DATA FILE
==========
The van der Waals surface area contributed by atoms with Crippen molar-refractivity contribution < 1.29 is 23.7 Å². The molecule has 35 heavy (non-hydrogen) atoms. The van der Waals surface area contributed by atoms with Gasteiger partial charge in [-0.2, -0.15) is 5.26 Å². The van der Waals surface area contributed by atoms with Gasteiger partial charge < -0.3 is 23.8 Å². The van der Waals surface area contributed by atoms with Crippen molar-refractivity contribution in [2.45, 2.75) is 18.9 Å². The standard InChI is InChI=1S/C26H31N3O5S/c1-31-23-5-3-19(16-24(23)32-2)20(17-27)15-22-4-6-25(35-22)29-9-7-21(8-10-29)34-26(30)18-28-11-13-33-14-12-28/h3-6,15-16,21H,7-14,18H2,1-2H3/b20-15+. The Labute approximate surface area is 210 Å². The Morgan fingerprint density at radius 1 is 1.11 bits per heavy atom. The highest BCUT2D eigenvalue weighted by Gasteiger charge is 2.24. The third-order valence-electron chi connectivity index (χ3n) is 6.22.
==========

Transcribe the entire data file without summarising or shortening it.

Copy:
The van der Waals surface area contributed by atoms with Crippen molar-refractivity contribution < 1.29 is 23.7 Å². The molecule has 35 heavy (non-hydrogen) atoms. The van der Waals surface area contributed by atoms with Gasteiger partial charge in [-0.2, -0.15) is 5.26 Å². The van der Waals surface area contributed by atoms with Gasteiger partial charge < -0.3 is 23.8 Å². The van der Waals surface area contributed by atoms with Crippen molar-refractivity contribution in [2.45, 2.75) is 18.9 Å². The standard InChI is InChI=1S/C26H31N3O5S/c1-31-23-5-3-19(16-24(23)32-2)20(17-27)15-22-4-6-25(35-22)29-9-7-21(8-10-29)34-26(30)18-28-11-13-33-14-12-28/h3-6,15-16,21H,7-14,18H2,1-2H3/b20-15+. The Labute approximate surface area is 210 Å². The Morgan fingerprint density at radius 1 is 1.11 bits per heavy atom. The highest BCUT2D eigenvalue weighted by Gasteiger charge is 2.24. The third-order valence-electron chi connectivity index (χ3n) is 6.22.